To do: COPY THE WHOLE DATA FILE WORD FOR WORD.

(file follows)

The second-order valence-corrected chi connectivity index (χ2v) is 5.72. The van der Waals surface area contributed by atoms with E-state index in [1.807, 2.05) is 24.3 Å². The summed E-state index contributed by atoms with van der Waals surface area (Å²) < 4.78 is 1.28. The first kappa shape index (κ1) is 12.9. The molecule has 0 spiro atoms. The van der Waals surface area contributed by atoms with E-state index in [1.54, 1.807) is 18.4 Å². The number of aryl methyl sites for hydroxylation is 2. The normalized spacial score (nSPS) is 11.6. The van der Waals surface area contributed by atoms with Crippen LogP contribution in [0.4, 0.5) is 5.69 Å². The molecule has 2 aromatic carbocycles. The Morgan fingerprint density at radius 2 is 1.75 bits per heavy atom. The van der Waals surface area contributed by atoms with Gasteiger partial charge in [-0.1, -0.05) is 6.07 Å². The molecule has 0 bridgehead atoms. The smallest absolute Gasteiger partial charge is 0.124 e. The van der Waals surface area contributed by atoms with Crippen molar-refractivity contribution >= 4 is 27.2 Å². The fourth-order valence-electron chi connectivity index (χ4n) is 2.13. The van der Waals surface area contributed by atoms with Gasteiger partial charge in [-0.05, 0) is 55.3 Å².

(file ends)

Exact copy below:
The second-order valence-corrected chi connectivity index (χ2v) is 5.72. The van der Waals surface area contributed by atoms with E-state index in [1.807, 2.05) is 24.3 Å². The summed E-state index contributed by atoms with van der Waals surface area (Å²) < 4.78 is 1.28. The first kappa shape index (κ1) is 12.9. The molecule has 0 spiro atoms. The van der Waals surface area contributed by atoms with E-state index in [1.54, 1.807) is 18.4 Å². The number of aryl methyl sites for hydroxylation is 2. The normalized spacial score (nSPS) is 11.6. The van der Waals surface area contributed by atoms with Crippen LogP contribution in [0.4, 0.5) is 5.69 Å². The molecule has 2 aromatic carbocycles. The Morgan fingerprint density at radius 2 is 1.75 bits per heavy atom. The van der Waals surface area contributed by atoms with Gasteiger partial charge in [-0.1, -0.05) is 6.07 Å². The molecule has 0 bridgehead atoms. The smallest absolute Gasteiger partial charge is 0.124 e. The van der Waals surface area contributed by atoms with Crippen molar-refractivity contribution >= 4 is 27.2 Å². The fourth-order valence-electron chi connectivity index (χ4n) is 2.13. The van der Waals surface area contributed by atoms with Gasteiger partial charge in [-0.05, 0) is 55.3 Å².